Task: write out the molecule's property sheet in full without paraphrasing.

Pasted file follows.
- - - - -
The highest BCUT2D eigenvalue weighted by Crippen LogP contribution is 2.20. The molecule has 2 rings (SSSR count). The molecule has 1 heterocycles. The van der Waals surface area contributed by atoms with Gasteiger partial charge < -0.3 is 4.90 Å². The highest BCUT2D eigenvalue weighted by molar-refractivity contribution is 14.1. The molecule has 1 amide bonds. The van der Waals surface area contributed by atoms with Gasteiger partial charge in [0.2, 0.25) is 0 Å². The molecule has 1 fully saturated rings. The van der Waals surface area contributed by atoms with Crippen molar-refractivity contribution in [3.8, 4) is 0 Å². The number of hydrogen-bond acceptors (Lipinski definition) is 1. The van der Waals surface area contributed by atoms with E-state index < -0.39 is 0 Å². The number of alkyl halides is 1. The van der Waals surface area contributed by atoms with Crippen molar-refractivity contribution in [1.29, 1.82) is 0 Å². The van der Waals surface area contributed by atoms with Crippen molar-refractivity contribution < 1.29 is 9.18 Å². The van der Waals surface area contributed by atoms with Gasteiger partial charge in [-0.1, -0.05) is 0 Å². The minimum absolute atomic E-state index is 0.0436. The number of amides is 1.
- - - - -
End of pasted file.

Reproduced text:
The highest BCUT2D eigenvalue weighted by Crippen LogP contribution is 2.20. The molecule has 2 rings (SSSR count). The molecule has 1 heterocycles. The van der Waals surface area contributed by atoms with Gasteiger partial charge < -0.3 is 4.90 Å². The highest BCUT2D eigenvalue weighted by molar-refractivity contribution is 14.1. The molecule has 1 amide bonds. The van der Waals surface area contributed by atoms with Gasteiger partial charge in [0.2, 0.25) is 0 Å². The molecule has 1 fully saturated rings. The van der Waals surface area contributed by atoms with Crippen molar-refractivity contribution in [3.8, 4) is 0 Å². The number of hydrogen-bond acceptors (Lipinski definition) is 1. The van der Waals surface area contributed by atoms with E-state index < -0.39 is 0 Å². The number of alkyl halides is 1. The van der Waals surface area contributed by atoms with Crippen molar-refractivity contribution in [1.29, 1.82) is 0 Å². The van der Waals surface area contributed by atoms with Crippen molar-refractivity contribution < 1.29 is 9.18 Å². The van der Waals surface area contributed by atoms with Gasteiger partial charge in [-0.1, -0.05) is 0 Å². The minimum absolute atomic E-state index is 0.0436. The number of amides is 1.